• Interest in Technology, But Not Integral Use …Yet
      • Table Time Spent Working on Computers
      • Computer Use Is Occasional Not Primary
        • Table Free Web Resources Used to Supplement Core Programs
      • Free Web Resources Support Core Programs
        • Table Most Frequently Used for Assessment in Special Education and RtI
    • Paper and Pencil Predominate for Assessment
  • Instructional Materials & Assessments
    • Introduction
    • Niches for Special Education Materials
      • Table Selected Special Education Curriculum Material Categories
    • Special Education Incorporates Formative Assessment
      • Alternate and Modified Assessments for Severe Disabilities
    • Publishers Providing Professional Development
      • Team Teaching Used
      • RtI Requires Professional Development
      • Districts Look at New PD Models
    • Multi-Pronged Opportunity for Technology
      • Mixed Media Offers Variety of Solutions
      • Stimulus Funding Encouraged Technology Acquisition
      • Technology Key for Data Management
      • Assistive and Medical Technology Expands
    • RtI and Special Education Attract a Variety of Publishers
      • Table Selected Publishers and Products
      • Cambium Learning Group Invests in Assistive Technology
        • Table Sales of Special Education Print and Electronic Media to the U.S. PreK-12 School Market, 2009-2011P ($ in millions)
    • Special Education Materials Market grows 2.6%
      • Secondary Schools Account for 51% of Special Education Materials Market
        • Table Sales of Special Education Materials by Level, 2010
      • Federal Funds Enable Instructional Materials Spending
        • Table Funding Sources, Special Education Materials, 2010
    • Purchasing Process and Decision-Makers
      • RtI Is Decided and Purchased at District Level
        • Table Comparing RtI Expenditure to Special Education Expenditure
        • Table Who Initiated RtI Implementation
      • States Play a Distinct but Nominal Role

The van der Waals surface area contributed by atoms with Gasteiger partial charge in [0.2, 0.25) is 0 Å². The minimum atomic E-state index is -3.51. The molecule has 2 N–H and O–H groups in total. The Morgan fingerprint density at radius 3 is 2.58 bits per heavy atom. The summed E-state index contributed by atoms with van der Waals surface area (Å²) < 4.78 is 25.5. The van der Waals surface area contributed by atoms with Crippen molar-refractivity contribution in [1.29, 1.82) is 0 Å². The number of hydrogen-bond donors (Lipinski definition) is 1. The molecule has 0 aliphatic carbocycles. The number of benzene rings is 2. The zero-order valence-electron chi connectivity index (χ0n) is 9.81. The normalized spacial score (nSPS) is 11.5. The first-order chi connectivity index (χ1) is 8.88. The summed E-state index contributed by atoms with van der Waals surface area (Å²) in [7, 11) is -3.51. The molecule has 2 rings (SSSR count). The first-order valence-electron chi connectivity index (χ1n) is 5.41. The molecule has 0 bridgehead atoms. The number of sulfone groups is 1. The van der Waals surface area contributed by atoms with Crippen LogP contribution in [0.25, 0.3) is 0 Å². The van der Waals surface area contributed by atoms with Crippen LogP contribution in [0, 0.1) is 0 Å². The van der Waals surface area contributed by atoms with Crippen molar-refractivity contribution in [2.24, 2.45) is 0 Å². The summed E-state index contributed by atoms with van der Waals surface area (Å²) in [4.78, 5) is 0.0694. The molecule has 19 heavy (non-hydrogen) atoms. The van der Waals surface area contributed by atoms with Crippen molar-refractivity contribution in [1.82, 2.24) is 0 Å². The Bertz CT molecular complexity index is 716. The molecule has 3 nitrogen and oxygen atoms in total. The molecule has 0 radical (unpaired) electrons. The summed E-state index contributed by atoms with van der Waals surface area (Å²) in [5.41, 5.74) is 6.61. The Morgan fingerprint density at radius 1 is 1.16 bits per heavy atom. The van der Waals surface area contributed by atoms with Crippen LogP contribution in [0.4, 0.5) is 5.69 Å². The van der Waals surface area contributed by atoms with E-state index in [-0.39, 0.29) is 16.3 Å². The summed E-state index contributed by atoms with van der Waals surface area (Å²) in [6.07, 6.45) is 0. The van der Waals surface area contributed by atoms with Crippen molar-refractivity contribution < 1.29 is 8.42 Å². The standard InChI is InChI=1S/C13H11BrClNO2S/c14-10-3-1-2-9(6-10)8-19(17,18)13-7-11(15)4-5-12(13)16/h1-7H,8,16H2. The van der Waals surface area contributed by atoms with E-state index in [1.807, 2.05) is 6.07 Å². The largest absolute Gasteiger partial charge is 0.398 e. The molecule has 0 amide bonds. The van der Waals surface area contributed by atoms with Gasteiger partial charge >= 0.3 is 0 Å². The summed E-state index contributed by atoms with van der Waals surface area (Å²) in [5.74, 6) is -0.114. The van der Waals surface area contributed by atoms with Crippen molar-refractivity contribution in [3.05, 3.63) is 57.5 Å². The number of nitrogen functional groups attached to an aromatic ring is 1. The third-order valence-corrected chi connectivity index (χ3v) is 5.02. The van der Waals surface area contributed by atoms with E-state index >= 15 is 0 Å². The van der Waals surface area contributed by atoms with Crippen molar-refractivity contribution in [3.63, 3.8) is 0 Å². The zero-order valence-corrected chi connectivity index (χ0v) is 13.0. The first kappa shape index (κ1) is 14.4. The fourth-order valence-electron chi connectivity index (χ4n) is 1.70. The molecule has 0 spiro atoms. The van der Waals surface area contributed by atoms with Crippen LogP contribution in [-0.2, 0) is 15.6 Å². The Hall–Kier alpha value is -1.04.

• Table District RtI Leaders
  • Conclusions and Outlook
    • Introduction
      • Table Sales of Special Education Print and Electronic Media to the U.S. PreK-12 School Market, 2009-2011P ($ in millions)
      • Trends Unfolding Beyond 2011
    • What Educators Are Looking For in Devices and Materials
      • Electronic Whiteboards Lead Device Wish List
        • Table Implementation Preferences for Equipment and Devices
      • Computer-Based Programs Are Top Choice in Instructional Materials
        • Table Implementation Preferences for Instructional Materials
    • Growth Areas for Special Education Include Autism and ADHD
      • Middle and High Schools Are Areas of Growing Need
      • Moving Beyond Reading and Math
      • Transition Materials Sought to Assist Move to `Real World'
      • Demand Continues for English-Language Learners
      • The Need for Preschool Materials Will Rise
    • Best Practices for Publishers
  • Who's Who
    • American Education Corp.
    • AutismPro
    • Cambium Learning Group
    • Carnegie Learning
    • Curriculum Advantage
    • Curriculum Associates
    • Digital Directions International
    • Houghton Mifflin Harcourt
    • McGraw-Hill Education
    • Mindplay
    • PCI Education
    • Pearson Education
    • Renaissance Learning
    • Scholastic Education
    • School Specialty Intervention
    • Scientific Learning
    • WestEd